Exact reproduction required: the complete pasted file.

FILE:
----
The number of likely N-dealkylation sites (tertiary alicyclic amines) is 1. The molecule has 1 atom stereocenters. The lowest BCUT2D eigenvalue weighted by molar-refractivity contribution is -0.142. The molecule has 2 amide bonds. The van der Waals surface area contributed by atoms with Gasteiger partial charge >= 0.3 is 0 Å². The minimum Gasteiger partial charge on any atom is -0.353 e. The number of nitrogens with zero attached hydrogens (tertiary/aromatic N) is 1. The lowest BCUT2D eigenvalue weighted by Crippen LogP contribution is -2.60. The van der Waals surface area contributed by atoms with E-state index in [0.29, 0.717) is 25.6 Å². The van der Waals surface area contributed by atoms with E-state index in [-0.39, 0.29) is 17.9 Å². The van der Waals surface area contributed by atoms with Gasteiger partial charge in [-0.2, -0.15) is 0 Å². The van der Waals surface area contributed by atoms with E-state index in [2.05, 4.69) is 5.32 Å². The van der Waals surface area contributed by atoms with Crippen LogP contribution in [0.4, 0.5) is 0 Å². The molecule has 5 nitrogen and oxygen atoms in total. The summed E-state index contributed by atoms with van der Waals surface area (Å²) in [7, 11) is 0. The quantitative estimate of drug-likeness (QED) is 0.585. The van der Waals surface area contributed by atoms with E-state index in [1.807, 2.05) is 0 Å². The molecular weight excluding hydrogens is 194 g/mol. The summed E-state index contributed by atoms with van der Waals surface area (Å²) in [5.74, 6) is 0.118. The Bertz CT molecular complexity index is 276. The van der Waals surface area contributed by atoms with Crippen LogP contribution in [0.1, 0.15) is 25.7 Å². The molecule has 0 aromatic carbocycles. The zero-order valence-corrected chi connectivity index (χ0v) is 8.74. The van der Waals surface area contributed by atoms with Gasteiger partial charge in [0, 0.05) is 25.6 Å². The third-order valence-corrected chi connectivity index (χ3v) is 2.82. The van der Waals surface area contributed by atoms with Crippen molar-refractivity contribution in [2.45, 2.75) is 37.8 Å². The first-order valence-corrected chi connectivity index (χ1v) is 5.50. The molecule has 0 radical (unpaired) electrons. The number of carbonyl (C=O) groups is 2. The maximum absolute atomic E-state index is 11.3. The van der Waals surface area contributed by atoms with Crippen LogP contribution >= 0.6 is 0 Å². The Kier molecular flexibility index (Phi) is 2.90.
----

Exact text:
The number of likely N-dealkylation sites (tertiary alicyclic amines) is 1. The molecule has 1 atom stereocenters. The lowest BCUT2D eigenvalue weighted by molar-refractivity contribution is -0.142. The molecule has 2 amide bonds. The van der Waals surface area contributed by atoms with Gasteiger partial charge >= 0.3 is 0 Å². The minimum Gasteiger partial charge on any atom is -0.353 e. The number of nitrogens with zero attached hydrogens (tertiary/aromatic N) is 1. The lowest BCUT2D eigenvalue weighted by Crippen LogP contribution is -2.60. The van der Waals surface area contributed by atoms with E-state index in [0.29, 0.717) is 25.6 Å². The van der Waals surface area contributed by atoms with E-state index in [-0.39, 0.29) is 17.9 Å². The van der Waals surface area contributed by atoms with Gasteiger partial charge in [-0.2, -0.15) is 0 Å². The van der Waals surface area contributed by atoms with E-state index in [2.05, 4.69) is 5.32 Å². The van der Waals surface area contributed by atoms with Crippen LogP contribution in [0.4, 0.5) is 0 Å². The molecule has 5 nitrogen and oxygen atoms in total. The summed E-state index contributed by atoms with van der Waals surface area (Å²) in [7, 11) is 0. The quantitative estimate of drug-likeness (QED) is 0.585. The van der Waals surface area contributed by atoms with E-state index in [1.807, 2.05) is 0 Å². The molecular weight excluding hydrogens is 194 g/mol. The summed E-state index contributed by atoms with van der Waals surface area (Å²) in [5.74, 6) is 0.118. The Bertz CT molecular complexity index is 276. The van der Waals surface area contributed by atoms with Crippen LogP contribution in [0.1, 0.15) is 25.7 Å². The molecule has 0 aromatic carbocycles. The zero-order valence-corrected chi connectivity index (χ0v) is 8.74. The van der Waals surface area contributed by atoms with Gasteiger partial charge in [0, 0.05) is 25.6 Å². The third-order valence-corrected chi connectivity index (χ3v) is 2.82. The van der Waals surface area contributed by atoms with Crippen molar-refractivity contribution in [2.45, 2.75) is 37.8 Å². The first-order valence-corrected chi connectivity index (χ1v) is 5.50. The molecule has 0 radical (unpaired) electrons. The number of carbonyl (C=O) groups is 2. The maximum absolute atomic E-state index is 11.3. The van der Waals surface area contributed by atoms with Crippen LogP contribution >= 0.6 is 0 Å². The Kier molecular flexibility index (Phi) is 2.90.